Whenever I’m in Varanasi, I walk along the river, from Assi Ghat, where I stay, up to Dassaswamedh Ghat, the Main Ghat near Godolia. When I realized that I’d been in Varanasi for a week and basically hadn’t ventured further than Shivala (maybe halfway to Godolia), I decided that the time had come for my walk.
I’m going to use today’s walk to illustrate what I often tell people at home when they ask what it is that brings me back to India over and over again. Sometimes, if I’m trying to be brief, I say that it is because it’s always interesting, because I never know what I’m going to see. (And, in fact, I wrote an essay about this very thing a few years back.)
That remains true in other places in India, but it is especially true for me in Varanasi. Here are a few of the things I saw in the maybe 4 hours that I was out.
First, there was the man having his picture painted. A small crowd had gathered by the time I got there and remained after I left.
Then, when I got to the main ghat, I heard singing, and it turned out to be coming from this boat. Notice the men with drums and the man with the horn in the back. I’d never actually seen a singing boat like this before. They stayed by the main ghat for quite awhile and then set off into the river.
There was a lot of activity on the main ghat getting ready for the evening’s grand aarti. Platforms (for the priests) were set up, and people were preparing flowers and other offerings for the stands. Right near the ghat, many of the shops sell items related to devotion and puja.
Slightly farther away, though, the wares turn to more worldly goods. I’m contemplating a larger series entitled “Unattractive Underwear Displays.”
I had a late lunch and wandered through Viswanath Gully, which is always part of my routine. No pictures from there, alas.
The walk back down was especially lovely, almost as lovely as the other night’s stroll down the nearly empty ghats after 11 p.m. under the full moon. (If anyone is wondering if this was safe, the answer is, I’m not entirely sure. But I had Rakesh from Harmony Books serving as my gent escort, so I wasn’t worried. Our only threat came from some extremely loud and not-happy-to-see-us dogs who barked at us until we left the road and walked onto the ghat.)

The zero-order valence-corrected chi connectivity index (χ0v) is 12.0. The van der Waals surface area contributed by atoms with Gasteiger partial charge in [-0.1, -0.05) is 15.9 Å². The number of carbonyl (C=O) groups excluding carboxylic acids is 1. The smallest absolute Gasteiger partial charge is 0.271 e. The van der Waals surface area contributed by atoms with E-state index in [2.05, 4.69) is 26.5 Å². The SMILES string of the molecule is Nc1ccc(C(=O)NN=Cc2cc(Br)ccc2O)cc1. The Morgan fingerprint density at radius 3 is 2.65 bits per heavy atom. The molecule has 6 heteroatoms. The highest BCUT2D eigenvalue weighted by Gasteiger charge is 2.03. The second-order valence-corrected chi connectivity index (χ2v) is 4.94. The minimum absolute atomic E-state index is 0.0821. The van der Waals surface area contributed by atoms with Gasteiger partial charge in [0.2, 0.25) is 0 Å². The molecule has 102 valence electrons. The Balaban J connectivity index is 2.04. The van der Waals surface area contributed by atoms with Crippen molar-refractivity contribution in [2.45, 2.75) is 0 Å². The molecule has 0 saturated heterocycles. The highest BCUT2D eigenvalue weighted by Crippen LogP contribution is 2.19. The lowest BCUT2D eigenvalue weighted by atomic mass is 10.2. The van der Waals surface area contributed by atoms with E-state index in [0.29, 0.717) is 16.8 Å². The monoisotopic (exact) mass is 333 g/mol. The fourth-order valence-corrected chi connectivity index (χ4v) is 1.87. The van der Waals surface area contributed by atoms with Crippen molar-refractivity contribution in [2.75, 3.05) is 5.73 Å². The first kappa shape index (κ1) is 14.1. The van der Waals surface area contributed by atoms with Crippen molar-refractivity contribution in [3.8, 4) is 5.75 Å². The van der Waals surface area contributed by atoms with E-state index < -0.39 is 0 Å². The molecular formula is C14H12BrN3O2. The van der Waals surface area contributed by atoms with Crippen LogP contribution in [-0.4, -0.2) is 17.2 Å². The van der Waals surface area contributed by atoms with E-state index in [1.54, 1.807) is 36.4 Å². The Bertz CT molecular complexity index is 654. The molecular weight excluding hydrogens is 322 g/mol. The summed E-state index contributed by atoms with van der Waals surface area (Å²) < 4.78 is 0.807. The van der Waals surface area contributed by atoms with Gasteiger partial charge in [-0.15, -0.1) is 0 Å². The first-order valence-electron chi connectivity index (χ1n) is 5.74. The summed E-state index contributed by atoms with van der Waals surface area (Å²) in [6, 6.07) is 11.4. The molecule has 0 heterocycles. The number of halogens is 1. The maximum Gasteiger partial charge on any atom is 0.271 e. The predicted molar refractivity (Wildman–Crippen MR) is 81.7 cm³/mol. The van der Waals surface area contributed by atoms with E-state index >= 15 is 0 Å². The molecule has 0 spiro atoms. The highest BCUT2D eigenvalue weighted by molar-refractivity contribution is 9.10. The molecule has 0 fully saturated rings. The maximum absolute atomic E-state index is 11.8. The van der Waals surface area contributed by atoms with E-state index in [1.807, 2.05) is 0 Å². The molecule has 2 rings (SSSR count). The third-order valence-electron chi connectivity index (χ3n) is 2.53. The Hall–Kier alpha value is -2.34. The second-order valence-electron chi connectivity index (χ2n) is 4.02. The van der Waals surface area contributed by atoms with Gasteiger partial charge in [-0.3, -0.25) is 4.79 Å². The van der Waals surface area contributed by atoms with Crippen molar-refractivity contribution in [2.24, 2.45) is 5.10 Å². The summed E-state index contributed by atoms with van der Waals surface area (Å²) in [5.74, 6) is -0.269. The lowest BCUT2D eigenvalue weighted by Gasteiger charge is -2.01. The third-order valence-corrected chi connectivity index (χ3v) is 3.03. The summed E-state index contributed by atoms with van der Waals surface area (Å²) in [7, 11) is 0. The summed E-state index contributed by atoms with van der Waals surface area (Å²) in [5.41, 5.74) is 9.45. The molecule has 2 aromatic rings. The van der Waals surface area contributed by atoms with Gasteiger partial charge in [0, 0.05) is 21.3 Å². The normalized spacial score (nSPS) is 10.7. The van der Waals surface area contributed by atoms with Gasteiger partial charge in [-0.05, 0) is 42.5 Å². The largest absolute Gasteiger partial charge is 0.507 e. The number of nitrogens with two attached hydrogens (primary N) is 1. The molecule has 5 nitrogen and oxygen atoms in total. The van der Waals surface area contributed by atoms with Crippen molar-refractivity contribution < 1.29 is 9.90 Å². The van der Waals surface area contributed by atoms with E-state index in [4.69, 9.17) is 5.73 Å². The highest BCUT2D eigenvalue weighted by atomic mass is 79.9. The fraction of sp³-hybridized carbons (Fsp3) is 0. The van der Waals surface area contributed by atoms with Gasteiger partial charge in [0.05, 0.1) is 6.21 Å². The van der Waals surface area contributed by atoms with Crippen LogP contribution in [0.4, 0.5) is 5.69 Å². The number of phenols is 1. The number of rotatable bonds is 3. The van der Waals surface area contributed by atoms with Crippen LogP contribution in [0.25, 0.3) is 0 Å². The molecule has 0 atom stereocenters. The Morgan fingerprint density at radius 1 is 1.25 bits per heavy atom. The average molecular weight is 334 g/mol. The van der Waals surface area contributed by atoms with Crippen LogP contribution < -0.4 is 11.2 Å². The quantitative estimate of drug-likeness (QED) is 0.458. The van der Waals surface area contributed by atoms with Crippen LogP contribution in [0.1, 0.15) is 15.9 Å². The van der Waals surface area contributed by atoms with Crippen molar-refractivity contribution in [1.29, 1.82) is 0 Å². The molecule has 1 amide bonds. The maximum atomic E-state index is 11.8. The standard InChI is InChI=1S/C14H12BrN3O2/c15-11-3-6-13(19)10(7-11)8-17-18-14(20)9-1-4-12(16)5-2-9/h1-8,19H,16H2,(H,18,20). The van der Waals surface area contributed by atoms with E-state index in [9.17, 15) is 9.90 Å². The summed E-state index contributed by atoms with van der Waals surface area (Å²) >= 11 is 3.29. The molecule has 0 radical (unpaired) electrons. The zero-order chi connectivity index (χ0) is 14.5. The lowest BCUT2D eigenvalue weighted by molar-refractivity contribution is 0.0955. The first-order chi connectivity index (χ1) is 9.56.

Partway down, I stopped for a cup of chai. It was still and quiet, and I watched the lights on the river. In what was perhaps a first, I turned out to be sitting next to a vendor (of beads and malas) who didn’t ask me if I wanted to buy something. He called me "didi" (sister), which I prefer to “madam,” which I get called most of the time, and said I looked like I was enjoying the shanti (peace). I said I was. He said he would leave me to it, and I said thank you.
I saw these dogs sitting attentively next to the chai wallah. I wondered if they’d developed a taste for tea, but it turned out that when the chai-wallah cleaned out his milk pan, he gave them what was left and that was what they were waiting for. As it happened, I had a packet of biscuits in my bag and while, generally, I don’t approve of giving dogs people biscuits, I figured that with most likely hungry street (well, ghat) dogs, it probably didn’t matter. Where there had originally been 3 dogs—mom, pop and pup—lined up for biscuits, word spread quickly, and soon I had an extended family, including 3 or 4 very earnest puppies, surrounding me. Once the biscuits were gone, they returned to the chai-wallah in the hope that they could have more milk to wash down their cookies.
One thing that didn’t surprise me: I was asked 10 or 12 times on the way up the river, and almost as many on the way down, whether I wanted a boat. One man announced, proudly, “I have boat.” To which I replied, in Hindi, “Well, that is a very good thing for you, but right now, I don’t need a boat.” I think one of his buddies laughed, but I’m not sure he did.
I will be very sad to leave tomorrow.